Tim Rue, Bloomberg
TOOELE — The desert of western Utah is about to join the natural energy revolution.
The Tooele Army Depot is installing a single wind turbine in the middle of its base to supply what leaders hope will be 25 percent of needed electricity.
The $3.8 million project is expected to be up and running by July 1, according to base spokeswoman Kathy Anderson. Turbine blades have sailed from China to a port in Long Beach, Calif., and are being sent to Tooele. A cement pad already has been poured above the base rifle range.
"The wind funnels right through the middle of the valley between Stockton and Tooele," Anderson said.
The single turbine was approved in 2007, but more than two years of testing were required to ensure that the site would get enough wind. If the first spinning system is successful, other turbines may be installed, Anderson said.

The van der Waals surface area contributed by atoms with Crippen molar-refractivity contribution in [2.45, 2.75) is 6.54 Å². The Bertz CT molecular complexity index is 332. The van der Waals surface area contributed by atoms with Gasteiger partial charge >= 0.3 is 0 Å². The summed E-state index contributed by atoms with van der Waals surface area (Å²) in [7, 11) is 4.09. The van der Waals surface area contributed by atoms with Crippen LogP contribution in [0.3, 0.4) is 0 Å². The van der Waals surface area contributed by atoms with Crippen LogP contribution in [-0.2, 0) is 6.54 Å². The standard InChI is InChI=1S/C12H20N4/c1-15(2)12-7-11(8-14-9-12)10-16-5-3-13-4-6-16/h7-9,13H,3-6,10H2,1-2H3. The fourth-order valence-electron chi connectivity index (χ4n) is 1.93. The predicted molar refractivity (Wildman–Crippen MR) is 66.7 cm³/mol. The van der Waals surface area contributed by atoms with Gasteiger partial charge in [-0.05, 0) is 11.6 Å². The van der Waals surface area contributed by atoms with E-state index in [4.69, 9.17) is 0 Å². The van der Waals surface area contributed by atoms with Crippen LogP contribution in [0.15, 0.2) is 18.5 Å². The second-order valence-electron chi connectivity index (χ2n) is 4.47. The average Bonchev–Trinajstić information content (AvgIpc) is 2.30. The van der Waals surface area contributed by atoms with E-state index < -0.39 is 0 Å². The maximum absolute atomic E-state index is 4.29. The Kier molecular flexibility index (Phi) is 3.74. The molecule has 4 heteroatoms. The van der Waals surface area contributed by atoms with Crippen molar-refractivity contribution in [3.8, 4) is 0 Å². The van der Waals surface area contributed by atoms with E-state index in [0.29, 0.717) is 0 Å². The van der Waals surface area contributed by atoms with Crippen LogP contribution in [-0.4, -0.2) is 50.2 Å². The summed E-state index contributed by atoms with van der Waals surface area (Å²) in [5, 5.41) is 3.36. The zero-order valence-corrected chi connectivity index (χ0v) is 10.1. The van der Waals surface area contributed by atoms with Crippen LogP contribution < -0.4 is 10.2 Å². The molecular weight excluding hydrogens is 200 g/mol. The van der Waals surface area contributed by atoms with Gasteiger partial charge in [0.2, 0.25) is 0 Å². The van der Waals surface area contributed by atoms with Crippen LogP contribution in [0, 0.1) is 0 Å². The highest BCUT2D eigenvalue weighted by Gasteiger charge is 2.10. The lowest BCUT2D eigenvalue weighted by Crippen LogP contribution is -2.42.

The turbine will stand 225 feet tall, and each blade will measure 130 feet in length. The system will produce 1.5 megawatts of electricity, enough to power 300 to 400 homes, according to a depot news release. Savings on energy costs could reach $125,000 per year.
The plan is funded through the Department of the Army Energy Conservation Investment Program, which looks to build renewable energy projects for the Army.
Other renewable energy projects in Utah include a wind farm at the mouth of Spanish Fork Canyon and another in Milford.
The turbine at Tooele Army Depot is expected to be the first of its kind in the county, although high winds prevail atop the Stansbury Mountains. High peaks are both hard to access and far from major power lines, so they have not been tapped for renewable energy potential.
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